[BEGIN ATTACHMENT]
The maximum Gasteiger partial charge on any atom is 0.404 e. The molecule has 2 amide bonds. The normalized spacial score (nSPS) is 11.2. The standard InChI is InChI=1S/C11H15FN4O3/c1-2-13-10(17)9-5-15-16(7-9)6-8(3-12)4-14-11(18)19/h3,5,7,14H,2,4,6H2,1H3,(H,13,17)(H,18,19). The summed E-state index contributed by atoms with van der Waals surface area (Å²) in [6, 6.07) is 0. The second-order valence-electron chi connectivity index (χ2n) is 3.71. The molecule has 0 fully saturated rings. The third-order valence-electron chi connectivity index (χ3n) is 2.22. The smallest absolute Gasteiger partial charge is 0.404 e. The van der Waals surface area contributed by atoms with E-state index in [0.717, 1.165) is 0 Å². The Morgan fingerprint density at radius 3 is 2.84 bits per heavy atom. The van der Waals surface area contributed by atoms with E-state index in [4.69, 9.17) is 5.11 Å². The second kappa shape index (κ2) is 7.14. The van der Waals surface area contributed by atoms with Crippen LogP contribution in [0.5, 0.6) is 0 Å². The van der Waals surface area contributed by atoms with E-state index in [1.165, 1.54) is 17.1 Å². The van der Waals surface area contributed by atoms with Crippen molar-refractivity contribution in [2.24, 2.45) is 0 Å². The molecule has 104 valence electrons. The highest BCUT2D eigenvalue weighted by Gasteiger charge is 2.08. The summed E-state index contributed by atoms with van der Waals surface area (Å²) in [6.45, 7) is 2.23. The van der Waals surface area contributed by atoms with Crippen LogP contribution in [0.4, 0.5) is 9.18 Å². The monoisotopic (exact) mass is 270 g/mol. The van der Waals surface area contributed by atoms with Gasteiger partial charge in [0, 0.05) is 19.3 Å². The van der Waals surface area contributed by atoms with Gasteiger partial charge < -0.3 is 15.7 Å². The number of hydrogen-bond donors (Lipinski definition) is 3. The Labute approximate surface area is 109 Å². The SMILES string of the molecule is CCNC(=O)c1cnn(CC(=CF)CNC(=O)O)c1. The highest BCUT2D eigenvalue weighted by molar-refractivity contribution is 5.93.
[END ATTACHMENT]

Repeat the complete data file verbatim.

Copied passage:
The maximum Gasteiger partial charge on any atom is 0.404 e. The molecule has 2 amide bonds. The normalized spacial score (nSPS) is 11.2. The standard InChI is InChI=1S/C11H15FN4O3/c1-2-13-10(17)9-5-15-16(7-9)6-8(3-12)4-14-11(18)19/h3,5,7,14H,2,4,6H2,1H3,(H,13,17)(H,18,19). The summed E-state index contributed by atoms with van der Waals surface area (Å²) in [6, 6.07) is 0. The second-order valence-electron chi connectivity index (χ2n) is 3.71. The molecule has 0 fully saturated rings. The third-order valence-electron chi connectivity index (χ3n) is 2.22. The smallest absolute Gasteiger partial charge is 0.404 e. The van der Waals surface area contributed by atoms with E-state index in [0.717, 1.165) is 0 Å². The Morgan fingerprint density at radius 3 is 2.84 bits per heavy atom. The van der Waals surface area contributed by atoms with E-state index in [4.69, 9.17) is 5.11 Å². The second kappa shape index (κ2) is 7.14. The van der Waals surface area contributed by atoms with Crippen LogP contribution in [0.5, 0.6) is 0 Å². The van der Waals surface area contributed by atoms with E-state index in [1.165, 1.54) is 17.1 Å². The van der Waals surface area contributed by atoms with Crippen molar-refractivity contribution in [2.24, 2.45) is 0 Å². The molecule has 104 valence electrons. The highest BCUT2D eigenvalue weighted by Gasteiger charge is 2.08. The summed E-state index contributed by atoms with van der Waals surface area (Å²) in [6.45, 7) is 2.23. The van der Waals surface area contributed by atoms with Crippen LogP contribution in [0.4, 0.5) is 9.18 Å². The monoisotopic (exact) mass is 270 g/mol. The van der Waals surface area contributed by atoms with Gasteiger partial charge in [0, 0.05) is 19.3 Å². The van der Waals surface area contributed by atoms with Gasteiger partial charge < -0.3 is 15.7 Å². The number of hydrogen-bond donors (Lipinski definition) is 3. The Labute approximate surface area is 109 Å². The SMILES string of the molecule is CCNC(=O)c1cnn(CC(=CF)CNC(=O)O)c1. The highest BCUT2D eigenvalue weighted by molar-refractivity contribution is 5.93.